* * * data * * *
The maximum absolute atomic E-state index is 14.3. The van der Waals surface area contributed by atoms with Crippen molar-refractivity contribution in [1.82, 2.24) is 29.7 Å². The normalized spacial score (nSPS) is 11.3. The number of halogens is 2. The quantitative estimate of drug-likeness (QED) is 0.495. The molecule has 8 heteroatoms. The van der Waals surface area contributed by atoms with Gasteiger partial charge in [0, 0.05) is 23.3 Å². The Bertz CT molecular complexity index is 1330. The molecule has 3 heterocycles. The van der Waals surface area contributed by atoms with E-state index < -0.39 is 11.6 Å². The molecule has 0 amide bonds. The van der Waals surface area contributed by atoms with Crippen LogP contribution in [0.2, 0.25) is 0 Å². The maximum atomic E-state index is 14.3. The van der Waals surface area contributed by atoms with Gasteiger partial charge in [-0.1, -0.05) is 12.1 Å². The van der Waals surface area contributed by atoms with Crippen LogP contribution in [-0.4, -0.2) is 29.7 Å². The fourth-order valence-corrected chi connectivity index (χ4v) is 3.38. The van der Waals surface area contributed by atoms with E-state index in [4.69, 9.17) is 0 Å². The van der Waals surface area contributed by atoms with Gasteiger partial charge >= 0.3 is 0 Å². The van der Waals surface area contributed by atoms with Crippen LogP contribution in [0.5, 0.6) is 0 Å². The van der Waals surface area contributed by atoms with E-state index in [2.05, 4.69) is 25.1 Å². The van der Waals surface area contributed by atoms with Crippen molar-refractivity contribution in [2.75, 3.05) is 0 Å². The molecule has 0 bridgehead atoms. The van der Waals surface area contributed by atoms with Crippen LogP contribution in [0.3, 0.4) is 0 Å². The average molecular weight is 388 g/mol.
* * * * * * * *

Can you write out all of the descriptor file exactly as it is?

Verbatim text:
The maximum absolute atomic E-state index is 14.3. The van der Waals surface area contributed by atoms with Crippen molar-refractivity contribution in [1.82, 2.24) is 29.7 Å². The normalized spacial score (nSPS) is 11.3. The number of halogens is 2. The quantitative estimate of drug-likeness (QED) is 0.495. The molecule has 8 heteroatoms. The van der Waals surface area contributed by atoms with Gasteiger partial charge in [0, 0.05) is 23.3 Å². The Bertz CT molecular complexity index is 1330. The molecule has 3 heterocycles. The van der Waals surface area contributed by atoms with E-state index < -0.39 is 11.6 Å². The molecule has 0 amide bonds. The van der Waals surface area contributed by atoms with Crippen LogP contribution in [0.2, 0.25) is 0 Å². The maximum atomic E-state index is 14.3. The van der Waals surface area contributed by atoms with Gasteiger partial charge in [-0.1, -0.05) is 12.1 Å². The van der Waals surface area contributed by atoms with Crippen LogP contribution in [-0.4, -0.2) is 29.7 Å². The fourth-order valence-corrected chi connectivity index (χ4v) is 3.38. The van der Waals surface area contributed by atoms with E-state index in [4.69, 9.17) is 0 Å². The van der Waals surface area contributed by atoms with Gasteiger partial charge >= 0.3 is 0 Å². The van der Waals surface area contributed by atoms with Crippen LogP contribution in [0.5, 0.6) is 0 Å². The van der Waals surface area contributed by atoms with E-state index in [2.05, 4.69) is 25.1 Å². The van der Waals surface area contributed by atoms with Crippen molar-refractivity contribution in [2.75, 3.05) is 0 Å². The molecule has 0 bridgehead atoms. The van der Waals surface area contributed by atoms with Crippen LogP contribution in [0.3, 0.4) is 0 Å². The average molecular weight is 388 g/mol.